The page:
Louisiana Budget Bill Would Erase Juvenile Justice Contracts for Community Programs

The Louisiana State Senate will take up this week a budget bill that would take the state out of juvenile justice-related community services, at a time when local governments are unlikely to fill such a gap.

House Bill 1, which would eliminate about $11.2 million from the Office of Juvenile Justice’s (OJJ) budget designated for contracts for community-based services for juveniles, passed the Louisiana House and now rests with the Senate Finance Committee.

Some of those services are for juvenile offenders coming home from state-controlled juvenile prisons; others are alternatives to incarceration in the first place.

The bill would mean that 472 current juvenile inmates would “would eventually return to their communities without any re-entry and community support services,” according to a letter circulated today by two state advocacy groups.

“Additionally, due to the proposed cuts, all community-based support services for the 3,599 youth currently under OJJ supervision for probation and parole would be cut,” said the letter from Juvenile Justice Project of Louisiana (JJPL) and Families and Friends of Louisiana’s Incarcerated Children (FFLIC).

Elimination of re-entry and community sentencing programs could jeopardize strides the state has made with its management of residential care. Without reintegration services, juveniles returning from secure care “will come home with five bucks and nothing,” said Melissa Sawyer, founder of the New Orleans-based Youth Empowerment Project.

“It goes without saying, that the elimination of these educational, job-training, and other support services greatly increases the risk that these youth will re-offend,” said the letter from FFLIC and JJPL, referring to the youths under OJJ supervision in the community.

HB 1 came in $268 million under the request of Gov. Bobby Jindal (R), and the Senate is expected to add more spending to the package.

House member Patrick Williams (D), who sits on the of the state’s Juvenile Justice Initiative, said it was long expected that the House would approve a bill that erased the juvenile justice contracts, along with scores of other contracts in the 2011 budget.

Williams said he expects the Senate to add funding for community programs in through amendments. But he voted against HB1 because “you shouldn’t send a bill” to the senate when you “have no idea what will happen.”

The jeopardy faced by the community contracts appropriation has advocates concerned about the future of juvenile justice reform in Louisiana, which had one of the highest juvenile incarceration rates in the country.

HB1 would essentially end the community contracting aspect of OJJ’s operation, confining the state to facilities, probation and parole. Two years ago, the legislature approved an $11 million cut to community-based contracts, said Dana Kaplan, executive director of the Juvenile Justice Project of Louisiana.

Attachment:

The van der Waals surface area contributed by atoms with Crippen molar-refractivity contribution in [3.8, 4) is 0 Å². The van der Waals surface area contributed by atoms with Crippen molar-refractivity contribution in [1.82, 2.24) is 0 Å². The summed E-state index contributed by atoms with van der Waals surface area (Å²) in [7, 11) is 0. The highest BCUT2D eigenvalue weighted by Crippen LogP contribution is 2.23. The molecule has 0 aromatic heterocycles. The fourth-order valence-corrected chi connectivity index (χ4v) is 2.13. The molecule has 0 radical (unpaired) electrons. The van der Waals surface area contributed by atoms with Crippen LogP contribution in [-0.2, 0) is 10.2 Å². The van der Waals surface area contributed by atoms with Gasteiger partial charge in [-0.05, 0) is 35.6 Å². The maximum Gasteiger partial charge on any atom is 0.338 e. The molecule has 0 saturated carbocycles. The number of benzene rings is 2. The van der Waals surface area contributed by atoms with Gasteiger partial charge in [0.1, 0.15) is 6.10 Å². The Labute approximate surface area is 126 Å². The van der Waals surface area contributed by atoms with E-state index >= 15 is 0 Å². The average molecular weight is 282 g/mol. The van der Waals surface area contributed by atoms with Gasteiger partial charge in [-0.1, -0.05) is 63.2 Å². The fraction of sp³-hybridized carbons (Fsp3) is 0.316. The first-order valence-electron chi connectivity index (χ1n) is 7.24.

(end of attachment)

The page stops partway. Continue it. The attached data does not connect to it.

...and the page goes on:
Youth Advocates Program (YAP), a Harrisburg, Pa.-based organization that provides community-based services in 18 states, has two contracts for a total of $400,000 to provide juvenile reintegration and intensive mentoring services for juveniles in 13 parishes. [Parishes are the Louisiana equivalent of counties].

If the state budget excludes community contracts, YAP’s programs will halt at the beginning of July, said Talvin Paul, director of Louisiana programs for YAP.

“It’s horrible for kids and families,” said YAP Southwest President Gary Ivory. “It costs $30 to $40 bucks per day for in-home, and secure care costs $200 per day. And the driver is, ‘We just don’t want to pay for anything.’”

Other state contractors include multi-state providers such as Boys Town and Associated Marine Institute (AMIKids), and local providers such as the New Orleans-based Youth Empowerment Project, and the Baton Rouge Harmony Center.

The state’s secure juvenile facilities were subject to a federal lawsuit in 1998 that alleged unconstitutional conditions because “the state failed to provide reasonably safe conditions, adequate educational, medical, dental, mental health, and rehabilitative services,” according to the state’s Office of Juvenile Justice website.

The state entered into a settlement agreement with the U.S. Department of Justice to address the problems. Louisiana was released from federal oversight in 2006; a year after the John D. and Catherine T. MacArthur Foundation selected it as a pilot state for juvenile justice reform.

The same year Louisiana joined MacArthur’s Models for Change Initiative, it published a five-year strategic plan that included increased attention to community involvement and partnership.

In 1999, the state incarcerated juveniles at a rate of 553 per 100,000, according to Kids Count, 56 percent higher than the national rate of 356. In 2006, Louisiana’s rate was 279, below the national rate of 295.

-John Kelly is the editor-in-chief of The Chronicle of Social Change

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John Kelly, Editor in Chief, The Chronicle of Social Change
About John Kelly, Editor in Chief, The Chronicle of Social Change 1205 Articles
John Kelly is editor-in-chief of The Chronicle of Social Change. Reach him at jkelly@chronicleofsocialchange.org.